The link between AJAX and web 2.0

AJAX and rich clients are indeed intimately related, contrary to what some people say. And it’s not just that they sprang up at the same time, in the same companies, and are therefore associated with each other.
Stewart Butterfield brought this point home at the BayCHI Web 2.0 panel. The following is a transcription [via] from the podcast of the event:


“So there’s a movement from just rendering a document in the browser … to calling lots of tiny little applications that would render parts of a page. One of the interesting things about this kind of UI (which has been popularized under the AJAX moniker). Once you are committed to doing it (and it doesn’t really matter if it’s AJAX in the sense people normally talk about it, which is javascript driven, or something like this [referring to Flickr], which is Flash) … you’ve automatically made a public API. Just because of the nature of the web, the code is public, the traffic over the web server is public, what your client is calling. If you’re geeky enough to run an application to look at your tcp/ip traffic you can see exactly what is going on, and you can build on top of it. So lots of applications that didn’t publish APIs (google maps is a good example, at least initially) had open APIs that the public was able to remix. So you can take that it a step further: If you’re going to be having the API anyway, publish it, document it, and let people use it.”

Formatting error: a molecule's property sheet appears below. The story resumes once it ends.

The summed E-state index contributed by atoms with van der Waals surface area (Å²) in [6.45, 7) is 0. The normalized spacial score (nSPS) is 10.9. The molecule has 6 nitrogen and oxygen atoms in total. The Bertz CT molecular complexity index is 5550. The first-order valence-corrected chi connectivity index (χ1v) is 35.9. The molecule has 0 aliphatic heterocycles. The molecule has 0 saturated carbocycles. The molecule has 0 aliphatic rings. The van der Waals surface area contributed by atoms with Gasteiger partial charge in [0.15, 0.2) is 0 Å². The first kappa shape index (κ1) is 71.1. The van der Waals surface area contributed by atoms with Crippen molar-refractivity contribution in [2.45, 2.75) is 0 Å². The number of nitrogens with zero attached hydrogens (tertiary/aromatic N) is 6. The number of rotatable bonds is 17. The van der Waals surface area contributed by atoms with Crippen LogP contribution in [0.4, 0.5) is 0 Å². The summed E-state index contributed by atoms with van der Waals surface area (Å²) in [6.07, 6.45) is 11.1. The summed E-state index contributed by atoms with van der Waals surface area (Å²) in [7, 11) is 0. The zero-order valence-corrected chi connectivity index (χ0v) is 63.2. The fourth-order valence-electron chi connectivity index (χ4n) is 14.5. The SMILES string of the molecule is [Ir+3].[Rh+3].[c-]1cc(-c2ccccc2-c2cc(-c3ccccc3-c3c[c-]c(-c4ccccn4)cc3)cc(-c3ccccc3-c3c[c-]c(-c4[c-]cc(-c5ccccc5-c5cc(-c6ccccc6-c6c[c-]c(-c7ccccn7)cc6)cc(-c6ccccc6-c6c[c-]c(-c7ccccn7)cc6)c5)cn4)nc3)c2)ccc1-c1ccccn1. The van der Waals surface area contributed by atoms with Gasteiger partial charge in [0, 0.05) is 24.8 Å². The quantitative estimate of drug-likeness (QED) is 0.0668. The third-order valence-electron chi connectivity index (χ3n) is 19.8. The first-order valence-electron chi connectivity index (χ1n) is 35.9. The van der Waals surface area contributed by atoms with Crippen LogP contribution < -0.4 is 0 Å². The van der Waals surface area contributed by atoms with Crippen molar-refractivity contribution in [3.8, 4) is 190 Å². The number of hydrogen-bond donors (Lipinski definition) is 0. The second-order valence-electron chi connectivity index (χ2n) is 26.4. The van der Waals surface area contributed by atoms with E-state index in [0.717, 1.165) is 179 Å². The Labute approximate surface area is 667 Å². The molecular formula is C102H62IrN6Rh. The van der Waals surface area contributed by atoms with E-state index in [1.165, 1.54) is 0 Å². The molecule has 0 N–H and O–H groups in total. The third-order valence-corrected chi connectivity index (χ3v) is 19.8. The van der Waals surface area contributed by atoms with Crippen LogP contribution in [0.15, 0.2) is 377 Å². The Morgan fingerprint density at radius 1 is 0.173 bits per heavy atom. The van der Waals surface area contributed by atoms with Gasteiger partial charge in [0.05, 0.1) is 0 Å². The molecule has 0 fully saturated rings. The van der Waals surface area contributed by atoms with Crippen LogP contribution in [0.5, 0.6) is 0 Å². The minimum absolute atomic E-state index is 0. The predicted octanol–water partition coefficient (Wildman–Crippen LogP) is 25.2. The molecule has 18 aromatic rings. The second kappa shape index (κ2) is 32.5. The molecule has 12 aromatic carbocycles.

That’s the relationship between AJAX and Web 2.0. AJAX applications have de facto public APIs, which are inherently remix-friendly.